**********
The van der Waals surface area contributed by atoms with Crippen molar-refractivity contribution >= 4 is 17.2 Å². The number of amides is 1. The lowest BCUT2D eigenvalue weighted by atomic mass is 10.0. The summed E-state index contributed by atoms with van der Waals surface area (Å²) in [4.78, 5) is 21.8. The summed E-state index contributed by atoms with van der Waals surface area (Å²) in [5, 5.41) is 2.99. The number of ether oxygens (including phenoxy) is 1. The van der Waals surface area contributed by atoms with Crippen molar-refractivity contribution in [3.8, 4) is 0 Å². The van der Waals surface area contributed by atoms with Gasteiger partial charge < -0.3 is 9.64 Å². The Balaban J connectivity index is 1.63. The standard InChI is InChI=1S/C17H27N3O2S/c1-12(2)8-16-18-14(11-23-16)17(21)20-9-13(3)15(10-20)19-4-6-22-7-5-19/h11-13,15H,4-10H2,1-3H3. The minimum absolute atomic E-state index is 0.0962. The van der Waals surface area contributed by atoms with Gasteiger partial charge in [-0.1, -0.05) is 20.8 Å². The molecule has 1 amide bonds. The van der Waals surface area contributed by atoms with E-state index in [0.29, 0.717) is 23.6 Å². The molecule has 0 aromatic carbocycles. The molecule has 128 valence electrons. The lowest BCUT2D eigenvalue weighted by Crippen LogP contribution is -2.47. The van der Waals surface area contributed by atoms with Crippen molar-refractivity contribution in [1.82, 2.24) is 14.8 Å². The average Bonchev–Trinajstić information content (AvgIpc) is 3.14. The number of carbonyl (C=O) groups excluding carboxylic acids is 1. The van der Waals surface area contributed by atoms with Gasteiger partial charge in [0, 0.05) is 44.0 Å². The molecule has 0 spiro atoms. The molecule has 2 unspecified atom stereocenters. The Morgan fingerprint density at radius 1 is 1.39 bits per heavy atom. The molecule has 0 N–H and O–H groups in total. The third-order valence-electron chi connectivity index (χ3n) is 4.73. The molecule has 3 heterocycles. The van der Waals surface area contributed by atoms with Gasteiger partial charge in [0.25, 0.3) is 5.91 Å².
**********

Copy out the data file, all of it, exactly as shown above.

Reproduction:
The van der Waals surface area contributed by atoms with Crippen molar-refractivity contribution >= 4 is 17.2 Å². The number of amides is 1. The lowest BCUT2D eigenvalue weighted by atomic mass is 10.0. The summed E-state index contributed by atoms with van der Waals surface area (Å²) in [4.78, 5) is 21.8. The summed E-state index contributed by atoms with van der Waals surface area (Å²) in [5, 5.41) is 2.99. The number of ether oxygens (including phenoxy) is 1. The van der Waals surface area contributed by atoms with Crippen molar-refractivity contribution in [3.8, 4) is 0 Å². The van der Waals surface area contributed by atoms with Gasteiger partial charge < -0.3 is 9.64 Å². The Balaban J connectivity index is 1.63. The standard InChI is InChI=1S/C17H27N3O2S/c1-12(2)8-16-18-14(11-23-16)17(21)20-9-13(3)15(10-20)19-4-6-22-7-5-19/h11-13,15H,4-10H2,1-3H3. The minimum absolute atomic E-state index is 0.0962. The van der Waals surface area contributed by atoms with Gasteiger partial charge in [-0.1, -0.05) is 20.8 Å². The molecule has 1 amide bonds. The van der Waals surface area contributed by atoms with E-state index in [0.29, 0.717) is 23.6 Å². The molecule has 0 aromatic carbocycles. The molecule has 128 valence electrons. The lowest BCUT2D eigenvalue weighted by Crippen LogP contribution is -2.47. The van der Waals surface area contributed by atoms with Crippen molar-refractivity contribution in [1.82, 2.24) is 14.8 Å². The average Bonchev–Trinajstić information content (AvgIpc) is 3.14. The number of carbonyl (C=O) groups excluding carboxylic acids is 1. The van der Waals surface area contributed by atoms with Gasteiger partial charge in [0, 0.05) is 44.0 Å². The molecule has 0 spiro atoms. The molecule has 2 unspecified atom stereocenters. The Morgan fingerprint density at radius 1 is 1.39 bits per heavy atom. The molecule has 0 N–H and O–H groups in total. The third-order valence-electron chi connectivity index (χ3n) is 4.73. The molecule has 3 heterocycles. The van der Waals surface area contributed by atoms with Gasteiger partial charge in [0.25, 0.3) is 5.91 Å².